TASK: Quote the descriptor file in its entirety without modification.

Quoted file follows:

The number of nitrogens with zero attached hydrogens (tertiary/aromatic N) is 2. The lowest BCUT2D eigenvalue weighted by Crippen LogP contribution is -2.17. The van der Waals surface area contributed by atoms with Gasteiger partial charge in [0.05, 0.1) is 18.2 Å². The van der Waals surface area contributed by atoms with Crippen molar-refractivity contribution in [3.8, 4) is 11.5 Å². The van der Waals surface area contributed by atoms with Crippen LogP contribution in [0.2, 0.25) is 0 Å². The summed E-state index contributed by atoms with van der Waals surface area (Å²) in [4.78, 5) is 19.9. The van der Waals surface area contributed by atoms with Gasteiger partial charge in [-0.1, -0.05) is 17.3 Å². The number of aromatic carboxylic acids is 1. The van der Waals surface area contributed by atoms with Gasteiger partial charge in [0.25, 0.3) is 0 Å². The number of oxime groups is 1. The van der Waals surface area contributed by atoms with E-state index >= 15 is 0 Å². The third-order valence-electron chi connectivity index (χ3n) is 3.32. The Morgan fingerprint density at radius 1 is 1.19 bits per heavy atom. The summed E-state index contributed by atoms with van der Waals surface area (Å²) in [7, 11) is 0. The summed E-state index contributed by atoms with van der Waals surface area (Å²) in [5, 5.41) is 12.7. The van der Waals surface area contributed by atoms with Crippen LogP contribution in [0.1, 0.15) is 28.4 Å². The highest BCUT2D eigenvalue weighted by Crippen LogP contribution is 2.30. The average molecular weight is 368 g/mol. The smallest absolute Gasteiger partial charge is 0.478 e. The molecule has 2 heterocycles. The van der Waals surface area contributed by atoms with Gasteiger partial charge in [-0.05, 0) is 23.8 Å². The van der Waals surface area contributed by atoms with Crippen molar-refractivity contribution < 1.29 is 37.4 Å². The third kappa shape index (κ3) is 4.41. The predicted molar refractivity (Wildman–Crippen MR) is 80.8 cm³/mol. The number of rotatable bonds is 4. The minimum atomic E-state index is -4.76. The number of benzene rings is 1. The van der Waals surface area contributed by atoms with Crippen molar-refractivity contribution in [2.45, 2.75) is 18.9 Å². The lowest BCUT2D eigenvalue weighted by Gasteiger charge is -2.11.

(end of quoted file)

The number of nitrogens with zero attached hydrogens (tertiary/aromatic N) is 2. The lowest BCUT2D eigenvalue weighted by Crippen LogP contribution is -2.17. The van der Waals surface area contributed by atoms with Gasteiger partial charge in [0.05, 0.1) is 18.2 Å². The van der Waals surface area contributed by atoms with Crippen molar-refractivity contribution in [3.8, 4) is 11.5 Å². The van der Waals surface area contributed by atoms with Crippen LogP contribution in [0.2, 0.25) is 0 Å². The summed E-state index contributed by atoms with van der Waals surface area (Å²) in [4.78, 5) is 19.9. The van der Waals surface area contributed by atoms with Gasteiger partial charge in [-0.1, -0.05) is 17.3 Å². The number of aromatic carboxylic acids is 1. The van der Waals surface area contributed by atoms with Gasteiger partial charge in [0.25, 0.3) is 0 Å². The number of oxime groups is 1. The van der Waals surface area contributed by atoms with E-state index >= 15 is 0 Å². The third-order valence-electron chi connectivity index (χ3n) is 3.32. The Morgan fingerprint density at radius 1 is 1.19 bits per heavy atom. The summed E-state index contributed by atoms with van der Waals surface area (Å²) in [7, 11) is 0. The summed E-state index contributed by atoms with van der Waals surface area (Å²) in [5, 5.41) is 12.7. The van der Waals surface area contributed by atoms with Crippen LogP contribution in [0.1, 0.15) is 28.4 Å². The highest BCUT2D eigenvalue weighted by Crippen LogP contribution is 2.30. The average molecular weight is 368 g/mol. The smallest absolute Gasteiger partial charge is 0.478 e. The molecule has 2 heterocycles. The van der Waals surface area contributed by atoms with Gasteiger partial charge in [-0.05, 0) is 23.8 Å². The van der Waals surface area contributed by atoms with Crippen molar-refractivity contribution < 1.29 is 37.4 Å². The third kappa shape index (κ3) is 4.41. The predicted molar refractivity (Wildman–Crippen MR) is 80.8 cm³/mol. The number of rotatable bonds is 4. The minimum atomic E-state index is -4.76. The number of benzene rings is 1. The van der Waals surface area contributed by atoms with Crippen molar-refractivity contribution in [2.45, 2.75) is 18.9 Å². The lowest BCUT2D eigenvalue weighted by Gasteiger charge is -2.11.